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MetaIRQ Thread Priority Demonstration


This sample demonstrates the use of a thread running at a MetaIRQ priority level to implement “bottom half” style processing synchronously with the end of a hardware ISR. It implements a simulated “device” that produces messages that need to be dispatched to asynchronous queues feeding several worker threads, each running at a different priority. The dispatch is handled by a MetaIRQ thread fed via a queue from the device ISR (really just a timer interrupt).

Each message has a random (and non-trivial) amount of processing that must happen in the worker thread. This implements a “bursty load” environment where occasional spikes in load require preemption of running threads and delay scheduling of lower priority threads. Messages are accompanied by a timestamp that allows per-message latencies to be computed at several points:

  • The cycle time between message creation in the ISR and receipt by the MetaIRQ thread for dispatch.

  • The time between ISR and receipt by the worker thread.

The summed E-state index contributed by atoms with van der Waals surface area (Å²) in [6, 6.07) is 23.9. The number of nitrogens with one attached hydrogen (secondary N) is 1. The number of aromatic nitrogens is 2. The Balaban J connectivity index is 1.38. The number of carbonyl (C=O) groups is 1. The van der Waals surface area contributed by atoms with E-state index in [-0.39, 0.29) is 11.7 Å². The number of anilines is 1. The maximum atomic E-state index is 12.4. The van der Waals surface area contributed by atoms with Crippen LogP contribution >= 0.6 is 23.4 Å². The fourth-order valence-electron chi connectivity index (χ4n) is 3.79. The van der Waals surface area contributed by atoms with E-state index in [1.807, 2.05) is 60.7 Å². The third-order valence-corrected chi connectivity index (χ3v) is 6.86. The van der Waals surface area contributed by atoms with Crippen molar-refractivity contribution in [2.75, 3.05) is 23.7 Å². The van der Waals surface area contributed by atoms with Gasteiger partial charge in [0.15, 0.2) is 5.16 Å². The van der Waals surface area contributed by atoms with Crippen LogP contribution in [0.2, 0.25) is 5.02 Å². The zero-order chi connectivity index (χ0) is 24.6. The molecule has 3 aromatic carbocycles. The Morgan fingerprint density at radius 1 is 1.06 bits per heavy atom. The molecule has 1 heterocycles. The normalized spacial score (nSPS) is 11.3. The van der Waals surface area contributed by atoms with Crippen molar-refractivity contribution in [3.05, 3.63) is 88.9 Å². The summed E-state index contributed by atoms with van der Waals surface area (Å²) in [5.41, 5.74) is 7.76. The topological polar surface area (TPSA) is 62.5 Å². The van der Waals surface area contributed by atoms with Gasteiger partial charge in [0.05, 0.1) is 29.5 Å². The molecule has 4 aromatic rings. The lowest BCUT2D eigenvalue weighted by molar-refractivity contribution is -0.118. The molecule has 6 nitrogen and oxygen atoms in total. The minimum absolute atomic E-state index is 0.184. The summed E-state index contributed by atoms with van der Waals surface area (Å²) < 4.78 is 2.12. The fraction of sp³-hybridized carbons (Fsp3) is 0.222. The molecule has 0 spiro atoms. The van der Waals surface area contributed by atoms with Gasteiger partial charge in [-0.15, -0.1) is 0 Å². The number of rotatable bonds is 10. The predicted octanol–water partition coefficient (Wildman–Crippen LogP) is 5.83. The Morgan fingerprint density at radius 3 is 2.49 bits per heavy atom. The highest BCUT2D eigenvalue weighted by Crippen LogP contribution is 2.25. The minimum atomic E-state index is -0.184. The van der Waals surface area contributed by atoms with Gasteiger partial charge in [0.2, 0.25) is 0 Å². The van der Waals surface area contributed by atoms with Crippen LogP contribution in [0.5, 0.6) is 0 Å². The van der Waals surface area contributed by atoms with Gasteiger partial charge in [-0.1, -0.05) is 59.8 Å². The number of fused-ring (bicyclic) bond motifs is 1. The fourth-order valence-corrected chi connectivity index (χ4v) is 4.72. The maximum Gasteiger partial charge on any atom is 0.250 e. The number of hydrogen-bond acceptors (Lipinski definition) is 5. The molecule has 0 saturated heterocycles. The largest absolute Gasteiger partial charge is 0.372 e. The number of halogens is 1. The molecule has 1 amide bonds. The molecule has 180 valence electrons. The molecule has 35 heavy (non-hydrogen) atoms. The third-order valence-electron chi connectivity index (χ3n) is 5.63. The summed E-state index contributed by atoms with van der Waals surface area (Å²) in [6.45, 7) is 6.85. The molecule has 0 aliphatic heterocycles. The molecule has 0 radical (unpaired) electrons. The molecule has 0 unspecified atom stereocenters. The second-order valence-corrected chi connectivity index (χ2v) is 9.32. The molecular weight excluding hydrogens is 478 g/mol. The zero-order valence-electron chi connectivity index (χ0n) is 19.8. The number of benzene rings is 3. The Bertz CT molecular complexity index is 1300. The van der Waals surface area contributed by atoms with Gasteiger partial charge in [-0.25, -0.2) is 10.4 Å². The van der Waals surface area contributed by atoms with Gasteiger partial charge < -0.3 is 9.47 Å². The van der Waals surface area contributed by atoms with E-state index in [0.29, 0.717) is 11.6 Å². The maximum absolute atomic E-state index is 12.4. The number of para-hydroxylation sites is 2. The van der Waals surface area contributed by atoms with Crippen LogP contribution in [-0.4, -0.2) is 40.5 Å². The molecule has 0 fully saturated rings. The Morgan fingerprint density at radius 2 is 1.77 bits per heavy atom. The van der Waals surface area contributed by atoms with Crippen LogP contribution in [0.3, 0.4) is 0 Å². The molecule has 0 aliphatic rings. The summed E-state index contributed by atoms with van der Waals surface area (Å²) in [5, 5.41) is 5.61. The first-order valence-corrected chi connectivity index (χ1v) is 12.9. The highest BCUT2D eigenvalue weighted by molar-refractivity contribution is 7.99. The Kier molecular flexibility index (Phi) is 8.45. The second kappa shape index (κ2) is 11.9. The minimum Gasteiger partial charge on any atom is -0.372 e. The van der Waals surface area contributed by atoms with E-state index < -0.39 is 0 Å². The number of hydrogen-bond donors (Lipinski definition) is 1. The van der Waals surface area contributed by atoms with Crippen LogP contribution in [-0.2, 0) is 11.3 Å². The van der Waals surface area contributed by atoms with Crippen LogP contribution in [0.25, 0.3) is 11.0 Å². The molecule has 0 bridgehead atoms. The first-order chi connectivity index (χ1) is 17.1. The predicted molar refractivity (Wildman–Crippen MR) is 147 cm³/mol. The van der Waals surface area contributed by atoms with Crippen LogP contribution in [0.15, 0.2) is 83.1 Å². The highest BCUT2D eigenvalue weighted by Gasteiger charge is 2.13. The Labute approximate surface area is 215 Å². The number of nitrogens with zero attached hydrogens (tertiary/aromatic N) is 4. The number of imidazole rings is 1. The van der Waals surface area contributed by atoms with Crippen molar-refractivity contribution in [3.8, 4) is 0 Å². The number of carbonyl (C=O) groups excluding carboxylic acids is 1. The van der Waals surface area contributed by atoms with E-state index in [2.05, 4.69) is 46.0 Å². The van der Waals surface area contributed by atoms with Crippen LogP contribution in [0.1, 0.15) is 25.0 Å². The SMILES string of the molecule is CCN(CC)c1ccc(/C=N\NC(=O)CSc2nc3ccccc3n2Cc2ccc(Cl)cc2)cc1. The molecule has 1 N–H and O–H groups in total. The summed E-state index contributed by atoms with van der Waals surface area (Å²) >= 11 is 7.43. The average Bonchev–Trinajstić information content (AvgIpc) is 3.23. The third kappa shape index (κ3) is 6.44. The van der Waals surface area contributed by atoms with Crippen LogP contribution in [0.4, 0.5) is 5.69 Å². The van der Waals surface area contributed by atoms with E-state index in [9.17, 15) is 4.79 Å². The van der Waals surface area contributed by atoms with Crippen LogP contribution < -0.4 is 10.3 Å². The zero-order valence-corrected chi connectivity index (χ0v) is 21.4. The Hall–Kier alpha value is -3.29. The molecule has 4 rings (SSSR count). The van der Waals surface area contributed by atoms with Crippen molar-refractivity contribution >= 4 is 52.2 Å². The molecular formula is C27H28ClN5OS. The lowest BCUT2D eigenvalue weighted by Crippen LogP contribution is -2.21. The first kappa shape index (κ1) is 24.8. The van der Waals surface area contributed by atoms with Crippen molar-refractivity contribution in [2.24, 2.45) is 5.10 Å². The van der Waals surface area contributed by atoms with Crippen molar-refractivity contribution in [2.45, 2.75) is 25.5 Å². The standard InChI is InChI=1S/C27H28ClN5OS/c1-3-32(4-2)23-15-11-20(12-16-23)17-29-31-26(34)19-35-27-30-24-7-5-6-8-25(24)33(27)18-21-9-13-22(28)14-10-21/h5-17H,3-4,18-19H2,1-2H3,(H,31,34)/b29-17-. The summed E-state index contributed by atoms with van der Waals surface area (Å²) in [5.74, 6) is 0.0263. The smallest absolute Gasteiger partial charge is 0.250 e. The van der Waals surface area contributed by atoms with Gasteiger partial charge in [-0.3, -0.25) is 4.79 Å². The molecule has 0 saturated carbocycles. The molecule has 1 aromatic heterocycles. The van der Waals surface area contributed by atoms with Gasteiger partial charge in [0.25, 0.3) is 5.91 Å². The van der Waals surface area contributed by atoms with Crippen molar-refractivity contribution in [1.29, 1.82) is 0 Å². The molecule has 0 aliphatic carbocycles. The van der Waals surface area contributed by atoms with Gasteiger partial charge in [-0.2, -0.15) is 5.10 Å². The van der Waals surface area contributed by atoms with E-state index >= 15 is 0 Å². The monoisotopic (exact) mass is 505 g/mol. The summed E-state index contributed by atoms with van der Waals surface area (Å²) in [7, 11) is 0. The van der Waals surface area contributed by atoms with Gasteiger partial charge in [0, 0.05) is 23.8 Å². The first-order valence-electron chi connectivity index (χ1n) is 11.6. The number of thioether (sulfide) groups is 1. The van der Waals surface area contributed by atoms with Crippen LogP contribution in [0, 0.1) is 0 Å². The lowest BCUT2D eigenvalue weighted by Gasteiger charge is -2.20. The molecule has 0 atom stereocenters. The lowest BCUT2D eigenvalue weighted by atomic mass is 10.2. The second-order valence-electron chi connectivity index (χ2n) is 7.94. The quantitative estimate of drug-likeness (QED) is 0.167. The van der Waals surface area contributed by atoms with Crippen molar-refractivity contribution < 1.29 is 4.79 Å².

• The real time spent processing the message in the worker thread, for comparison with the required processing time. This provides a way to measure preemption overhead where the thread is not scheduled.

Aspects to note in the results:

  • On average, higher priority (lower numbered) threads have better latencies and lower processing delays, as expected.

  • Cooperatively scheduled threads have significantly better processing delay behavior than preemptible ones, as they can only be preempted by the MetaIRQ thread.

  • Because of queueing and the bursty load, all worker threads of any priority will experience some load-dependent delays, as the CPU occasionally has more work to do than time available.

  • But, no matter the system load or thread configuration, the MetaIRQ thread always runs immediately after the ISR. It shows reliable, constant latency under all circumstances because it can preempt all other threads, including cooperative ones that cannot normally be preempted.


This sample should run well on any Zephyr platform that provides preemption of running threads by interrupts, a working timer driver, and working log output. For precision reasons, it produces better (and more) data on systems with a high timer tick rate (ideally 10+ kHz).

Note that because the test is fundamentally measuring thread preemption behavior, it does not run without modification on native_posix platforms. In that emulation environment, threads will not be preempted except at specific instrumentation points (e.g. in k_busy_wait()) where they will voluntarily release the CPU.